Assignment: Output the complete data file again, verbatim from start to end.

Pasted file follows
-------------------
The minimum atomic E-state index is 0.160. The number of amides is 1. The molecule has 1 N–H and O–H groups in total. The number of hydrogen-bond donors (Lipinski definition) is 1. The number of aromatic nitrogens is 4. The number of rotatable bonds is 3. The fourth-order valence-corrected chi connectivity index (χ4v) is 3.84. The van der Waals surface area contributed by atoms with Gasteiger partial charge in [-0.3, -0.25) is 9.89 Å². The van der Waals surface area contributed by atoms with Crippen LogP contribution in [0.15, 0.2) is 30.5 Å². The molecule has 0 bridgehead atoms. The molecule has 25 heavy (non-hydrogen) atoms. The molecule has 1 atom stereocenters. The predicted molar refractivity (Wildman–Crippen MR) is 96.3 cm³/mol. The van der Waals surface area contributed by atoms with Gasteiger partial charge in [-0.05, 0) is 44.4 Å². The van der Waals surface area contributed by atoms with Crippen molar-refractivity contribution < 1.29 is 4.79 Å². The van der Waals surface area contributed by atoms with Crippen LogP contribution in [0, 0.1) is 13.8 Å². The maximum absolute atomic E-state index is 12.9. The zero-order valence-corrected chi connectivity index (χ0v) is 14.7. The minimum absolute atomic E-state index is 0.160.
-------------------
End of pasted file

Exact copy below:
The minimum atomic E-state index is 0.160. The number of amides is 1. The molecule has 1 N–H and O–H groups in total. The number of hydrogen-bond donors (Lipinski definition) is 1. The number of aromatic nitrogens is 4. The number of rotatable bonds is 3. The fourth-order valence-corrected chi connectivity index (χ4v) is 3.84. The van der Waals surface area contributed by atoms with Gasteiger partial charge in [-0.3, -0.25) is 9.89 Å². The van der Waals surface area contributed by atoms with Crippen LogP contribution in [0.15, 0.2) is 30.5 Å². The molecule has 0 bridgehead atoms. The molecule has 25 heavy (non-hydrogen) atoms. The molecule has 1 atom stereocenters. The predicted molar refractivity (Wildman–Crippen MR) is 96.3 cm³/mol. The van der Waals surface area contributed by atoms with Gasteiger partial charge in [-0.05, 0) is 44.4 Å². The van der Waals surface area contributed by atoms with Crippen molar-refractivity contribution < 1.29 is 4.79 Å². The van der Waals surface area contributed by atoms with Crippen LogP contribution in [0, 0.1) is 13.8 Å². The maximum absolute atomic E-state index is 12.9. The zero-order valence-corrected chi connectivity index (χ0v) is 14.7. The minimum absolute atomic E-state index is 0.160.